Boris Johnson, who was due to make his first visit to Tehran on Saturday for a meeting with his Iranian counterpart, Mohammad Javad Zarif, said before his trip that he hoped it would be “constructive” and that he was going to discuss a series of crucial issues, including the conflict in Yemen.
Johnson expressed “grave concerns” about the imprisonment of a number of British dual nationals currently behind bars in Iran, including Nazanin Zaghari-Ratcliffe, who has been held for nearly two years in Tehran’s Evin prison over allegations of spying.
Zaghari-Ratcliffe’s high-profile case has become inextricably intertwined with that of the foreign secretary’s political career since he made an erroneous statement last month, which appeared to complicate her legal battle. Johnson has since apologised for mistakenly saying that she was training journalists in Iran, while in fact she was on holiday.
Iranian hardliners, however, have ignored efforts by Johnson to rectify his comments, saying they were proof she acted illegally. Coinciding with Johnson’s visit, Zaghari-Ratcliffe was due to appear in court on Sunday to face additional charges based on claims of fresh evidence that appear to include a BBC pay stub and contents of her personal email.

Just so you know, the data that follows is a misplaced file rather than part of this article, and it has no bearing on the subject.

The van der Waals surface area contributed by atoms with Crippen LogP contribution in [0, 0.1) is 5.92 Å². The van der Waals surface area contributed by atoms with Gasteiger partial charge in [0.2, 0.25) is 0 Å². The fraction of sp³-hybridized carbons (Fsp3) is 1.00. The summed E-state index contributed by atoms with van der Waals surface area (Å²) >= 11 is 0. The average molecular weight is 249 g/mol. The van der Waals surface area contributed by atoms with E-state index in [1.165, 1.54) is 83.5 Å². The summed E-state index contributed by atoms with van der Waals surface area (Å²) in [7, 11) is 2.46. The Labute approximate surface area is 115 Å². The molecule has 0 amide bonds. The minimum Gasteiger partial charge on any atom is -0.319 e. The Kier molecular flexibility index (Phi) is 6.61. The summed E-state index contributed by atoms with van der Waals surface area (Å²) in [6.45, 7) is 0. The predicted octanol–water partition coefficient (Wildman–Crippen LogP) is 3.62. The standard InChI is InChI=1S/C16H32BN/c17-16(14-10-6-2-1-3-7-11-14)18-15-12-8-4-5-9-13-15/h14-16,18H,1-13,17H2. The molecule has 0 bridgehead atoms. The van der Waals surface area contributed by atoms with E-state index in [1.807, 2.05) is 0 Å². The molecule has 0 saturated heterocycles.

Johnson has played down expectations of an immediate breakthrough in Zaghari-Ratcliffe’s case, but her husband, Richard Ratcliffe, said it was important that he was making the visit before she appeared in court. In his meetings with senior Iranian officials, Johnson is expected to discuss measures on how to ease relations, including resolving banking issues.
“I’m waiting on tenterhooks – biting my nails,” Ratcliffe told the Guardian. “I’m really pleased he is there in time for Nazanin’s trial and waiting to see what will happen, and trying not to have too clear expectations at all.”
Ratcliffe said Johnson would try to visit his wife in jail and meet the head of the Iranian judiciary, which acts independently of the country’s government and is responsible for the handling of her case. It was not clear if any of those meetings would take place.
Ratcliffe had previously asked Johnson to take him to Tehran so that he could meet his wife after 19 months, but that did not materialise. “If I’m blunt, it is better that he is there in time for her trial than he and I go there after her trial and she’s been sentenced to more years,” said Ratcliffe. “Obviously I want her to be home – it’s better to see her than not see her for months and months and months.”
He added: “I’m more hopeful, with the announcement of him going. It feels to me that there are no guarantees but that it is possible that she would be home for Christmas. And that possibility is worth holding on to.”